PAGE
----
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Surprising genetic connections between humans and hydras

Erin Podolak

Two teams studying the hydra genome have revealed several surprising genetic similarities between the simple freshwater organism and humans.

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The hydra genome has more similarities with the human genome than once thought, according to two research teams studying the freshwater organisms. One of the projects was an international effort to sequence the genome of hydra, led by biologists Robert Steele, associate professor and interim chair of biological chemistry and Hans Bode, professor of developmental and cell biology from University of California (UC), Irvine. The other effort, from a team from UC Santa Barbara, conducted the research on whether hydras have genes that code for sight.

Hydra vulgaris, a hydrozoan cnidarian. Light microscope, 40x. Source: Wikipedia Commons, Corvana
Since they are relatively simple organisms, hydras—a type of freshwater polyp—are a popular model for biological research. The relatively simple organism belongs to the phylum cnidarian, which emerged approximately 600 million years ago. Evolutionary biologists use modern-day hydras to study the evolution of traits from simple to more complex organisms.

The ancient sense of sight
Recent research from UC Santa Barbara has determined the genetic pathway that enables hydras to respond to light stimuli.

Although hydras do not have eyes like more complex organisms, they can still respond to light. The research team, led by Todd Oakley, an assistant professor in the department of ecology, evolution, and marine biology, sought to identify the biological mechanisms that enable hydra to “see.”

“We determined which genetic ‘gateway’—or ion channel—in the hydra is involved in light sensitivity,” said Oakley in a press release. “This is the same gateway that is used in human vision.”

According to Oakley, the gene opsin controls the entrance and exit of ions through the channel, starting the processes of igniting a neural impulse in response to visual stimuli. Previous researchers have identified the same gene in more complex visual systems.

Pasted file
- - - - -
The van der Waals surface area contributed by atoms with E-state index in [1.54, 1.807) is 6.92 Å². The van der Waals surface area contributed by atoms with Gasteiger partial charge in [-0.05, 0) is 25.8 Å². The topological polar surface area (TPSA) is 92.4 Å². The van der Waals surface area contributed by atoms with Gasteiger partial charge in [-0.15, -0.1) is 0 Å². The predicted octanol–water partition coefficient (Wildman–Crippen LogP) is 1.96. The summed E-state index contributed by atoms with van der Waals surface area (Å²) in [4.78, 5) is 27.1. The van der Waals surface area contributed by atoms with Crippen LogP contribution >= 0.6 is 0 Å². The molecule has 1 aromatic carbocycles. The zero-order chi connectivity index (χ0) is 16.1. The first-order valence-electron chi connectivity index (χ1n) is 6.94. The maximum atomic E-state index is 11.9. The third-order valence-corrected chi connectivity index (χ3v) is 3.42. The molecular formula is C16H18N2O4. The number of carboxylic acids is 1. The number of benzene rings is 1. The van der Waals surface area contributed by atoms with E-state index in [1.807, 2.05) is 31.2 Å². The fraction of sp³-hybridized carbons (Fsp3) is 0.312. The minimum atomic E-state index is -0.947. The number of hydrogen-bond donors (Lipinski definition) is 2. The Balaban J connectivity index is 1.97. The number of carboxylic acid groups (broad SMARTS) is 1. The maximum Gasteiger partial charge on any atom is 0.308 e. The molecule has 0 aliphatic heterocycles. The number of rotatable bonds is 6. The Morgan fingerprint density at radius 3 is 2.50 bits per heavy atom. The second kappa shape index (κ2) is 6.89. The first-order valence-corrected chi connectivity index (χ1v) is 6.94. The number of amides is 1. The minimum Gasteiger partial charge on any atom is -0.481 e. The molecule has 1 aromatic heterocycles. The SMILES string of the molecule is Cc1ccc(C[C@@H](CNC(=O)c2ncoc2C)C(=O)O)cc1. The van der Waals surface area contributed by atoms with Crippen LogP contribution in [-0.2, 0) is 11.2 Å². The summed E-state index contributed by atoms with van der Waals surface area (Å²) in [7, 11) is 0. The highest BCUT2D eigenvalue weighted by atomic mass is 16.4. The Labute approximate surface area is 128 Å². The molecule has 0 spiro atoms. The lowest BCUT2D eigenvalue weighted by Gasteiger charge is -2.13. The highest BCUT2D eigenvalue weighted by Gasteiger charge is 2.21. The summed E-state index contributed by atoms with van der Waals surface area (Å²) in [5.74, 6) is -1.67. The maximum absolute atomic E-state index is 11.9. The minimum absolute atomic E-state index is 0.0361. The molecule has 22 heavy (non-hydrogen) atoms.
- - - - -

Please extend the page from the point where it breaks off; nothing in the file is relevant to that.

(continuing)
“This work continues to challenge the misunderstanding that evolution represents a ladder-like march of progress, with humans at the pinnacle,” said Oakley. “Instead, it illustrates how all organisms—humans included—are a complex mix of ancient and new characteristics.”

The paper, “The evolution of phototransduction from an ancestral cyclic nucleotide gated pathway,” was published March 10 in Proceedings of the Royal Society B.

Surprises in the sequence
The UC Irvine team sequenced the hydra genome due to the valuable insight the organism may provide into regeneration and stem cell growth. Hydras, like other cnidarians, have the ability to regenerate lost tissue, which makes them ideal for studies in these fields. Through sequencing, Steele and Bode discovered that hydras have the same number of genes as humans, and—like other previously sequenced organisms (including dogs and mice)—a large portion of these genes are similar to those of humans. The researchers were also surprised to find genes involved in Huntington’s disease and Alzheimer’s disease present in the hydra sequence.

“Having the hydra genome sequenced enhances our ability to use it to learn more about the basic biology of stem cells, which are showing great promise for new treatments for a host of injuries and diseases,” said Steele in a press release.

The hydra genome project began in 2004, and included researchers from the J. Craig Venter Institute. Funding for the project was provided by the National Human Genome Research Institute. The paper, “The dynamic genome of hydra,” was published March 14 in Nature.